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Congressional Republicans have introduced three bills to bring more high-skilled immigrants to the United States after criticizing President Barack Obama’s executive actions announced in late 2014 for largely focusing on undocumented workers.
While the tech industry and proponents of comprehensive immigration reform have supported these efforts, critics of the proposals continue to question the legitimacy of high-skilled guest worker programs.
House Bill Eliminates Per-Country Caps
Rep. Jason Chaffetz, R-Utah, introduced the Fairness for High-Skilled Immigrants Act on Jan. 8, 2015, in the House of Representatives. The bill proposes to eliminate the per-country numerical caps for employment-based immigrants.
Under the current system, immigrants from any one country can claim no more than 7 percent of the 140,000 employment-based green cards issued annually to foreign nationals working in the United States. The example often used is that Iceland is allotted the same number of visas as China, which has a large backlog of workers wishing to immigrate to and work in the U.S. The legislation would not add to the overall number of available green cards, but it would enable U.S. companies to retain more skilled immigrants from countries such as India and China. Because of the current per-country caps, Indian and Chinese workers sometimes face decades-long waits for green cards, and many have to return home because they can’t get permanent residency.
“We need the best and the brightest regardless of where they are from to help create new high-paying jobs for U.S. citizens while helping to drive economic activity across the country,” said Scott Corley, executive director of Compete America, a coalition representing corporations, universities, research institutions and trade associations that advocates for high-skilled immigration reform.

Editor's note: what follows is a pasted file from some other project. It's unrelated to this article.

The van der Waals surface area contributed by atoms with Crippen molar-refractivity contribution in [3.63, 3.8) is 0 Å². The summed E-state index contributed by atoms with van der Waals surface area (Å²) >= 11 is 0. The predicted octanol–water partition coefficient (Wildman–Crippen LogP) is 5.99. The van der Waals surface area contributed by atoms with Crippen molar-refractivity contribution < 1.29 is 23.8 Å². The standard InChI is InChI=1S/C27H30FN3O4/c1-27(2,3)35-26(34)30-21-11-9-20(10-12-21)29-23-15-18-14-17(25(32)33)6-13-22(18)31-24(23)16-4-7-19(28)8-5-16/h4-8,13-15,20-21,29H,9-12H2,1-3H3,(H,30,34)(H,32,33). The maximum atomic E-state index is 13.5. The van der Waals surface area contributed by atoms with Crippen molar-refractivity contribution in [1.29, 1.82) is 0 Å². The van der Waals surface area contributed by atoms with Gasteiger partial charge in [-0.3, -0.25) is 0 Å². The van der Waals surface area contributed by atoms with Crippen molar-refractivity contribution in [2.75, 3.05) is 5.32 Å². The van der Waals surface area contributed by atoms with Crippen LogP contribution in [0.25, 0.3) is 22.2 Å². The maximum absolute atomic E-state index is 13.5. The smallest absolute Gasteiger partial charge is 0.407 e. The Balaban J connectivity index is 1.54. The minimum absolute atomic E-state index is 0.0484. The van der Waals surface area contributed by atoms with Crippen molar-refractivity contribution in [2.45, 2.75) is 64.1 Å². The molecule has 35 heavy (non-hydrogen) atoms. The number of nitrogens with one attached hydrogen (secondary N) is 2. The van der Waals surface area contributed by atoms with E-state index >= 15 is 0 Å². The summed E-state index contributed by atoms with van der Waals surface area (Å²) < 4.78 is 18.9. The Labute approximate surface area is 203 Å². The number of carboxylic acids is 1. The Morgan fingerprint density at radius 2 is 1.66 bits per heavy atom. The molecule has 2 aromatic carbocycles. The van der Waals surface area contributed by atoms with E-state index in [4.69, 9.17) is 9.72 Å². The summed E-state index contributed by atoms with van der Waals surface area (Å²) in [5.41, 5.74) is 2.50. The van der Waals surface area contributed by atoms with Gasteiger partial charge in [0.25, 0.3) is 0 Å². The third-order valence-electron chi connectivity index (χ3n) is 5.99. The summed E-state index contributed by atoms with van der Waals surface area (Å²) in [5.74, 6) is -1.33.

Startup, I-Squared Return in the Senate
Two bills introduced in the Senate also focus on high-skilled immigration.
The Startup Act, introduced Jan. 16, 2015, by Sens. Jerry Moran, R-Kan., and Mark Warner, D-Va., would eliminate the per-country green card caps and create an entrepreneur visa enabling up to 75,000 foreign nationals to start a business in the U.S. The bill also would create a new visa for up to 50,000 foreign-born students who graduate from a U.S. university with a degree in the science, technology, engineering or math (STEM) fields.
Sen. Orrin Hatch, R-Utah, leading a bipartisan group of lawmakers, reintroduced his signature Immigration Innovation (I-Squared) Act on Jan. 13, 2015. The bill would make more visas available to temporary high-skilled workers, increasing access to green cards for these workers by expanding category exemptions and using immigration fees to promote American worker retraining and education.
The bill was first introduced in the last Congress. “This bill is a common sense approach to ensuring that those who have come here to be educated in high-tech fields have the ability to stay here with their families and contribute to the economy and our society,” said Hatch.
The I-Squared Act would:
Tech industry groups have applauded the I-Squared bill. “Like it or not, the U.S. is on the wrong side of a brain drain in the heated race for highly-skilled minds to be competitive against other countries in the global economy,” said Information Technology Industry Council Senior Vice President of Government Affairs Andy Halataei.
Consumer Electronics Association President and CEO Gary Shapiro said, “It is imperative that we encourage the best and brightest from around the world to stay here, instead of pushing them to the back of the line and incentivizing them to innovate and create jobs abroad.”